2.50
Hdl Handle:
http://hdl.handle.net/10755/163733
Category:
Abstract
Type:
Presentation
Title:
The Satisfied Self Living Well in Connected Community
Author(s):
Jacobs, Barbara
Author Details:
Barbara Jacobs, University of Connecticut, School of Nursing, Storrs, Connecticut, USA, email: barbara.jacobs@uconn.edu
Abstract:
Background - Quality of life is a phrase used to evaluate the various domains that contribute to satisfaction with life or living the "good life" as defined by Aristotelian philosophy. Numerous quality of life (QOL) studies have been done to evaluate outcomes following medical or nursing interventions. A meta-synthesis was performed to answer the question, What generalizations can be made from qualitative nursing research that can promote an understanding of QOL that nurses can use to promote well-being in their patients? Method & Sample - Nine qualitative research studies focusing on QOL were synthesized using Noblit & Hare's meta-ethnographic approach. The nine studies included QOL of patients with leukemia, breast cancer, liver transplants, brain tumors, lung cancer, patients living in a long-term facility, a community group home, and children and adolescents of a parent receiving renal dialysis. A total of 143 persons, ranging in age from 8-82 were represented in the meta-synthesis. Results - Seven reciprocal translations of metaphors were derived form over 75 themes, categories, and concepts. The overall reciprocal translation of the synthesis is - The Satisfied Self Living Well in Connected Community. Action was related not only to the ability to do things but the actual action itself, e.g., reading, walking, and singing. Action was related to pleasure and overall well-being. Being able and well was a sense of well-being in a number of domains, e.g., physical, spiritual, social, psychological. The ability to perform the actions of life, integrating social activities, "restructuring of life perspectives", appreciating the little things were relevant. Comfort was connected to a sense of being normal, having control, physical comfort, feeling safe, and having pride. Dealing with it meant dealing with a number of different circumstances, issues, or problems. Enabling energy refers to the need for a rich source of energy from an inner personal strength and from a number of outside sources including faith, family, friends, and health care providers. Freedom was freedom to be independent, self-determining autonomous and able to physically move about. Family and friends were inextricably important to quality of life. Relationships, connectedness, integration into society, companionships and personal associations were relevant. Discussion - The "satisfied self" has the implication that knowing self and perceiving self as a rational interpretive person is essential to being able to decide whether one is satisfied or not. QOL is an individual phenomenon and perception. Living well in the metaphoric translation represents all well-being. The concept of self in context is relevant for nursing practice from the Heideggerian view of persons living in constituted worlds as "embodied" and "self-interpreting" beings having significance and value. Nurses are moral agents who have the potential to demonstrate respect for all persons by respecting each person's mattering and sense of "happiness."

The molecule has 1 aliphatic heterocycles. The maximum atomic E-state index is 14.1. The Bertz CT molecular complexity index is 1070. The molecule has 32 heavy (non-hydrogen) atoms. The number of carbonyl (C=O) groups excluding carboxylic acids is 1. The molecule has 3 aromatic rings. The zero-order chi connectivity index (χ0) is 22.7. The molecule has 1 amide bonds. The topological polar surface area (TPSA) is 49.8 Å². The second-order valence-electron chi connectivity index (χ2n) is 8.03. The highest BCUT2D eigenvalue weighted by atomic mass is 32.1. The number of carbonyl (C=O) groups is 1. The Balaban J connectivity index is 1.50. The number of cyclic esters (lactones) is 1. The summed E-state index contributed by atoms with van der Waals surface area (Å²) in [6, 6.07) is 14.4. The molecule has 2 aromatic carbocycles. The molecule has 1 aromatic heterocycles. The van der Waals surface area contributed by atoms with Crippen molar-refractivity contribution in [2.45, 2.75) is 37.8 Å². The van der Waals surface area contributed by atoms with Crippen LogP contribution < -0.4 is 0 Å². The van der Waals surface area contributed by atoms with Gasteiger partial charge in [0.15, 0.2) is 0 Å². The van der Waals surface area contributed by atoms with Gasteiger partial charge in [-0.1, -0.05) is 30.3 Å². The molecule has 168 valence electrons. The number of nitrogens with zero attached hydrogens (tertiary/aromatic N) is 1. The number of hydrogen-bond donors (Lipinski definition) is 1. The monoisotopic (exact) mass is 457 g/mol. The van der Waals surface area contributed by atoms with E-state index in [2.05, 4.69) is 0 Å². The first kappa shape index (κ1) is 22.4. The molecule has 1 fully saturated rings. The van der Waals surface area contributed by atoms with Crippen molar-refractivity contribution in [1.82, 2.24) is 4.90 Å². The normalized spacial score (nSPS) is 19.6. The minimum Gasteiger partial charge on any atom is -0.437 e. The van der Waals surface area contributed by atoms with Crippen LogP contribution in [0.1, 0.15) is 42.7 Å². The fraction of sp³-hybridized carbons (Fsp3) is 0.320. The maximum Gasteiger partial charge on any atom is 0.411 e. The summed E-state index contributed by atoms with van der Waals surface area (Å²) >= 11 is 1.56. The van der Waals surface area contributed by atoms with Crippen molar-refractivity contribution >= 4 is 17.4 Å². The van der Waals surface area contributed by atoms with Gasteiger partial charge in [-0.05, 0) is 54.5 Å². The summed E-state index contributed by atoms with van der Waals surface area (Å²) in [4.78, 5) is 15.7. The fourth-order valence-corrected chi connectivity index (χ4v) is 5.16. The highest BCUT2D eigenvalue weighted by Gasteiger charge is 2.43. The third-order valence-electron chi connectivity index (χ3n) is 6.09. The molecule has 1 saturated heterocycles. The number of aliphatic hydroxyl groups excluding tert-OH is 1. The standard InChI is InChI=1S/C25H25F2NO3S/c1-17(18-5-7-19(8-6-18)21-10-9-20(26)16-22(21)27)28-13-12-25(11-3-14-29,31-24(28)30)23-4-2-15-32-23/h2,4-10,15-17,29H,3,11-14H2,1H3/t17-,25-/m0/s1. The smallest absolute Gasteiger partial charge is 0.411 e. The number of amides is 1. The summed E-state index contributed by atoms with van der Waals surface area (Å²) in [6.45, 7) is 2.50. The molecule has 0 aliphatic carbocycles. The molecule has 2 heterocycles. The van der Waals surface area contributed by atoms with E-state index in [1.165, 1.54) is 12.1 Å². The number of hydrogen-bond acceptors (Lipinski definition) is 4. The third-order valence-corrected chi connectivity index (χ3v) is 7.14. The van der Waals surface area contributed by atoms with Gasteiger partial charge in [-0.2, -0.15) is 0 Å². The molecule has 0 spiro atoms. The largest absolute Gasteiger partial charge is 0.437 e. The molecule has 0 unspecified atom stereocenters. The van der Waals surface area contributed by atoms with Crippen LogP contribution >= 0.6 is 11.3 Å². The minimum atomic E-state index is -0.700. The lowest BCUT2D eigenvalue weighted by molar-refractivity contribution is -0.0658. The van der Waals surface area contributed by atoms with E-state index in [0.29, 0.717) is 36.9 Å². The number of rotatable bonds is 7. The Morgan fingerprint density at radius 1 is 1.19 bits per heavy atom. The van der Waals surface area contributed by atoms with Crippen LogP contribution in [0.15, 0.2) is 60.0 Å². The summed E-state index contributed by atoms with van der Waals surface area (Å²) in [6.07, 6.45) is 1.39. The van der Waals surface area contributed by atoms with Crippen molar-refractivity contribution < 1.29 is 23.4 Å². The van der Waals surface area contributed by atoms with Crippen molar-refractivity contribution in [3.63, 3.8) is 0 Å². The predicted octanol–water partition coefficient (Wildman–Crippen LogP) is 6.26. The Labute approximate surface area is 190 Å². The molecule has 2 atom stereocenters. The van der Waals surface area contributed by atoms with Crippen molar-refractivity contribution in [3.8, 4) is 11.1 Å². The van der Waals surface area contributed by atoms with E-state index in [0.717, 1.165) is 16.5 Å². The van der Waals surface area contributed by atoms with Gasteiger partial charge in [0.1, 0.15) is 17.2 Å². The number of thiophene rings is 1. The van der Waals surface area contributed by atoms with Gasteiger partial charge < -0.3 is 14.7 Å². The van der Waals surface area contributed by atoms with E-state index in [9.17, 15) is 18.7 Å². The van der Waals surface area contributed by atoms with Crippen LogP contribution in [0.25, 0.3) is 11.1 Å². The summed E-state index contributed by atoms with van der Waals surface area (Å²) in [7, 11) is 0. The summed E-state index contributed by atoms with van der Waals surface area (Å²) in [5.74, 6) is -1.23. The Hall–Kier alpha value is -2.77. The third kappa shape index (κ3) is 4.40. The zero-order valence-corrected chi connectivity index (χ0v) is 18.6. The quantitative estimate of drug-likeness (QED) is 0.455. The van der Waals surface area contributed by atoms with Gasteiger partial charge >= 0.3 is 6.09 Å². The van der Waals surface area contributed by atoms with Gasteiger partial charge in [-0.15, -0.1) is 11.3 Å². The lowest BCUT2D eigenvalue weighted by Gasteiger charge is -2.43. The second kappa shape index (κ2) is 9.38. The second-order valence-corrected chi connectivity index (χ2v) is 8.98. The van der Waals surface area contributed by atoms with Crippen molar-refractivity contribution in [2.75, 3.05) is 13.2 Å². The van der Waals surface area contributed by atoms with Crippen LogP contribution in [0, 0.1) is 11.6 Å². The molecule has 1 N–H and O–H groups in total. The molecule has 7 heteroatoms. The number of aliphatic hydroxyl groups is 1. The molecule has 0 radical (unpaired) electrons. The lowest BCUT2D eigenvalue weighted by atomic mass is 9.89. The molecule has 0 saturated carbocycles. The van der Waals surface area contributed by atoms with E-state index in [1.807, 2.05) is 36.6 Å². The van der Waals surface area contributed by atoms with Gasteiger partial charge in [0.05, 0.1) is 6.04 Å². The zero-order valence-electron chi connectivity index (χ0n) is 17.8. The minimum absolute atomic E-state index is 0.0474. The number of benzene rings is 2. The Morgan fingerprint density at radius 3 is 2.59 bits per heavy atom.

Repository Posting Date:
27-Oct-2011
Date of Publication:
27-Oct-2011
Conference Date:
2001
Conference Name:
ENRS 13th Annual Scientific Sessions
Conference Host:
Eastern Nursing Research Society
Conference Location:
Atlantic City, New Jersey, USA
Note:
This is an abstract-only submission. If the author has submitted a full-text item based on this abstract, you may find it by browsing the Virginia Henderson Global Nursing e-Repository by author. If author contact information is available in this abstract, please feel free to contact him or her with your queries regarding this submission. Alternatively, please contact the conference host, journal, or publisher (according to the circumstance) for further details regarding this item. If a citation is listed in this record, the item has been published and is available via open-access avenues or a journal/database subscription. Contact your library for assistance in obtaining the as-published article.

Full metadata record

DC FieldValue Language
dc.type.categoryAbstracten_US
dc.typePresentationen_GB